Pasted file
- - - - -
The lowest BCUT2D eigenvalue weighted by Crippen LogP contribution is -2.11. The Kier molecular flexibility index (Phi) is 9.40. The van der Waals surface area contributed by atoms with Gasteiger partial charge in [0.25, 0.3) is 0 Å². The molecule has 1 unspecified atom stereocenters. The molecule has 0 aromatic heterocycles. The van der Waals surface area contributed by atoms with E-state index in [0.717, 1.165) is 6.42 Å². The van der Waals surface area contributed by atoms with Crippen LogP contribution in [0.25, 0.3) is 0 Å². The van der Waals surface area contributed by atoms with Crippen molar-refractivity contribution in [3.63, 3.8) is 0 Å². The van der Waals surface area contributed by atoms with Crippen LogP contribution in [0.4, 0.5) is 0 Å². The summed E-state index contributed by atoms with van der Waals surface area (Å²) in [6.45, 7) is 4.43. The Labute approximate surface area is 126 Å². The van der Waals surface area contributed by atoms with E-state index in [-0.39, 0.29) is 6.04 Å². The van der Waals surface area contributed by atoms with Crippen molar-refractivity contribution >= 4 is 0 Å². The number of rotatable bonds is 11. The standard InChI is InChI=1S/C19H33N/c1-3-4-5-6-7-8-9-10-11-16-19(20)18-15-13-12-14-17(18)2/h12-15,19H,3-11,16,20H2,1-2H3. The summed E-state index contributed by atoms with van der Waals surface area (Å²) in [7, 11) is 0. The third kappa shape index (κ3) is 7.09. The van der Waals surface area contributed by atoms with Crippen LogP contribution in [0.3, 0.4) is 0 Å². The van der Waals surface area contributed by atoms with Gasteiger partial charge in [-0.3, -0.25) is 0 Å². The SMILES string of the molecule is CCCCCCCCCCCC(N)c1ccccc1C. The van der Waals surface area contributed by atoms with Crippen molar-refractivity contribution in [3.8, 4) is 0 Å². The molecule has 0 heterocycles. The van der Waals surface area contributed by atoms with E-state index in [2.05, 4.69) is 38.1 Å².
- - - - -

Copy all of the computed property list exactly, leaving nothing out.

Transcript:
The lowest BCUT2D eigenvalue weighted by Crippen LogP contribution is -2.11. The Kier molecular flexibility index (Phi) is 9.40. The van der Waals surface area contributed by atoms with Gasteiger partial charge in [0.25, 0.3) is 0 Å². The molecule has 1 unspecified atom stereocenters. The molecule has 0 aromatic heterocycles. The van der Waals surface area contributed by atoms with E-state index in [0.717, 1.165) is 6.42 Å². The van der Waals surface area contributed by atoms with Crippen LogP contribution in [0.25, 0.3) is 0 Å². The van der Waals surface area contributed by atoms with Crippen molar-refractivity contribution in [3.63, 3.8) is 0 Å². The van der Waals surface area contributed by atoms with Crippen LogP contribution in [0.4, 0.5) is 0 Å². The summed E-state index contributed by atoms with van der Waals surface area (Å²) in [6.45, 7) is 4.43. The Labute approximate surface area is 126 Å². The van der Waals surface area contributed by atoms with E-state index in [-0.39, 0.29) is 6.04 Å². The van der Waals surface area contributed by atoms with Crippen molar-refractivity contribution >= 4 is 0 Å². The number of rotatable bonds is 11. The standard InChI is InChI=1S/C19H33N/c1-3-4-5-6-7-8-9-10-11-16-19(20)18-15-13-12-14-17(18)2/h12-15,19H,3-11,16,20H2,1-2H3. The summed E-state index contributed by atoms with van der Waals surface area (Å²) in [7, 11) is 0. The third kappa shape index (κ3) is 7.09. The van der Waals surface area contributed by atoms with Crippen LogP contribution in [0.3, 0.4) is 0 Å². The van der Waals surface area contributed by atoms with Gasteiger partial charge in [-0.3, -0.25) is 0 Å². The SMILES string of the molecule is CCCCCCCCCCCC(N)c1ccccc1C. The van der Waals surface area contributed by atoms with Crippen molar-refractivity contribution in [3.8, 4) is 0 Å². The molecule has 0 heterocycles. The van der Waals surface area contributed by atoms with E-state index in [2.05, 4.69) is 38.1 Å².